In order to ensure that the power of sale of confiscated properties is not abused by the EFCC the AGF is authorized by section 31 (4) of the EFCC Act to “make rules or regulations for the disposal or sale of any property or assets forfeited pursuant to this Act.” But instead of making the “rules or regulations” to guide the EFCC in the sale of confiscated properties the AGF decided to appoint contractors including a criminal suspect to dispose of confiscated properties.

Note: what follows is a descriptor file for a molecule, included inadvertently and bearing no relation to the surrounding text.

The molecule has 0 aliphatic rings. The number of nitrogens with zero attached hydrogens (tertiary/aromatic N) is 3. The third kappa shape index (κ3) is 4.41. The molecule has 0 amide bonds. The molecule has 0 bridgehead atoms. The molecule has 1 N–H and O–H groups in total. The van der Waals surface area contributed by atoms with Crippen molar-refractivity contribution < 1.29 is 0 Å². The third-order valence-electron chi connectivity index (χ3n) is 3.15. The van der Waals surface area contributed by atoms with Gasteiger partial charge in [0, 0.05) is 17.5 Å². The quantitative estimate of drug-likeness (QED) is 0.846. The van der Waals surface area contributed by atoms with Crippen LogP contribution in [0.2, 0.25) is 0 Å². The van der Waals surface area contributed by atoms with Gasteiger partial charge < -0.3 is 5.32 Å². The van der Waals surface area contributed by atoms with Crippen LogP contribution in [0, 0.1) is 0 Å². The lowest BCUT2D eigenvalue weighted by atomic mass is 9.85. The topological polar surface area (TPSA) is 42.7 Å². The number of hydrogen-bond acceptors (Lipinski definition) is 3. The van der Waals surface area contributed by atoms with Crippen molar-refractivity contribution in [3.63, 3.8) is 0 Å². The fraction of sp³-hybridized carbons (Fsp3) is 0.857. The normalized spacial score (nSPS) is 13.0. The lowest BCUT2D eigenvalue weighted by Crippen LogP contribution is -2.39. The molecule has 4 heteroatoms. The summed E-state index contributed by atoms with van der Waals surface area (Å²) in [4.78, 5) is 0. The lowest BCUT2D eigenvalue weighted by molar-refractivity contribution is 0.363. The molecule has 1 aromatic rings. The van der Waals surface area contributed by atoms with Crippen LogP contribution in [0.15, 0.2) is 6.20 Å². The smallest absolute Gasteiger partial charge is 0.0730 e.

Since the AGF admitted that he personally authorised the sale of confiscated properties without the authorisation of the EFCC, I submit that the AGF has committed an offence under section 32 (1) of the EFCC Act  which stipulates that ” Any person who, without due authorization by the Commission, deals with, sells or otherwise disposes of any property or assets which is the subject of an attachment, interim order or final order commits an offence and is liable on conviction to imprisonment for a term of five years without the option of a fine.” In view of his own admission of involvement in criminal activities President Buhari should order the Inspector- General of Police to file charges against the AGF for appointing contractors to sell confiscated properties of the Federal Government without the authorisation of the EFCC in contravention of section 31 of the EFCC Act, and to do otherwise will make the president’s claim of fighting against corruption a mere ruse.